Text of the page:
De Rotterdam

De Rotterdam is conceived as a vertical city: three interconnected mixed-use towers accommodating offices, apartments, a hotel, conference facilities, gym, shops, restaurants, and cafes. The project began in 1997, construction started at the end of 2009 and completion is scheduled for 2013. The towers are part of the ongoing redevelopment of the old harbour district of Wilhelminapier, next to the Erasmus Bridge, and aim to reinstate the vibrant urban activity – trade, transport, leisure – once familiar to the neighbourhood. De Rotterdam is named after one of the ships on the Holland America Line, which departed from the Wilhelminapier in decades past, carrying thousands of Europeans emigrating to the US.


The three towers reach 150m high, with a gross floor area of approximately 160,000m2, making De Rotterdam the largest building in the Netherlands. OMA’s architectural concept produces more than sheer size: urban density and diversity – both in the program and the form – are the guiding principals of the project. De Rotterdam’s stacked towers are arranged in a subtly irregular cluster that refuses to resolve into a singular form and produces intriguing new views from different perspectives. Similarly, the definition of the building changes according to its multiple uses internally.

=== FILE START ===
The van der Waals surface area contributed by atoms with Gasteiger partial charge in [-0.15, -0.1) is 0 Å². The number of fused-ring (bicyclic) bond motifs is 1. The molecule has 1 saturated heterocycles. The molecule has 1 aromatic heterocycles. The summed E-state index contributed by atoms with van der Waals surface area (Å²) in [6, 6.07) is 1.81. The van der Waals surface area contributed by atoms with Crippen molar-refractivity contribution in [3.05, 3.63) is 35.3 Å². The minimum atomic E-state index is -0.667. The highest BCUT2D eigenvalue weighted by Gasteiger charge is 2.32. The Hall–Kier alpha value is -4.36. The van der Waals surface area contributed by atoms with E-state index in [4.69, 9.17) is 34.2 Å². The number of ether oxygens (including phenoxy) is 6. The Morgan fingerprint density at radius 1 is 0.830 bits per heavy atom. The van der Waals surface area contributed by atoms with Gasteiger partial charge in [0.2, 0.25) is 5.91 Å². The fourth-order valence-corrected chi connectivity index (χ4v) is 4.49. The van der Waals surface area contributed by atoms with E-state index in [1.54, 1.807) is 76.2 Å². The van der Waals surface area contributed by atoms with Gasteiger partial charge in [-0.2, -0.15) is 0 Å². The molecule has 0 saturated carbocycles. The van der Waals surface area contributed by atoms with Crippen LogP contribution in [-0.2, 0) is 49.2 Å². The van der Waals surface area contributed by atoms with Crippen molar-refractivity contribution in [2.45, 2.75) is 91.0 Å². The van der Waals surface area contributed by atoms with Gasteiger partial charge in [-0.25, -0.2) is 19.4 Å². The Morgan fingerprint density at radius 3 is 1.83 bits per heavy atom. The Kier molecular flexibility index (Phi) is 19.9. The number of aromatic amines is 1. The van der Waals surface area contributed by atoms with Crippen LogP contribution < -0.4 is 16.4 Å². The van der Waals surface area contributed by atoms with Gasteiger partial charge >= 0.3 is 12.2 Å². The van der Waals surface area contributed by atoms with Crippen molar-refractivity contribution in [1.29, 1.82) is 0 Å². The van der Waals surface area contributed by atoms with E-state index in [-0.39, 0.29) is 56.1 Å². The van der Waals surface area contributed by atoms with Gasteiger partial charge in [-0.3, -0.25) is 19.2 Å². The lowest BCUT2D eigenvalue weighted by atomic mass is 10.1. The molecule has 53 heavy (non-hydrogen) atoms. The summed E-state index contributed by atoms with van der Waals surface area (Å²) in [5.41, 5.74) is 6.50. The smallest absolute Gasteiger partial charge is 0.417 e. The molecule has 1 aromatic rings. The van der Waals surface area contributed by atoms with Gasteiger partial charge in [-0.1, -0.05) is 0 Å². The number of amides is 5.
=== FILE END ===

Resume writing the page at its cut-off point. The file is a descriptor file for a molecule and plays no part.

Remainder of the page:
The various programs of this urban complex are organized into distinct blocks, providing both clarity and synergy: residents and office workers alike can use the fitness facilities, restaurants, and conference rooms of the hotel. And these private users of the building have contact with the general public on the ground floor, with its waterfront cafes. The lobbies for the offices, hotel, and apartments are located in the plinth – a long elevated hall that serves as a general traffic hub for De Rotterdam's wide variety of users.

Description from the architects

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  • Georgi Sokolov
    Georgi Sokolov updated 94 media, updated, uploaded a media file and added a digital reference
    De Rotterdam / OMA
    about 5 years ago via OpenBuildings.com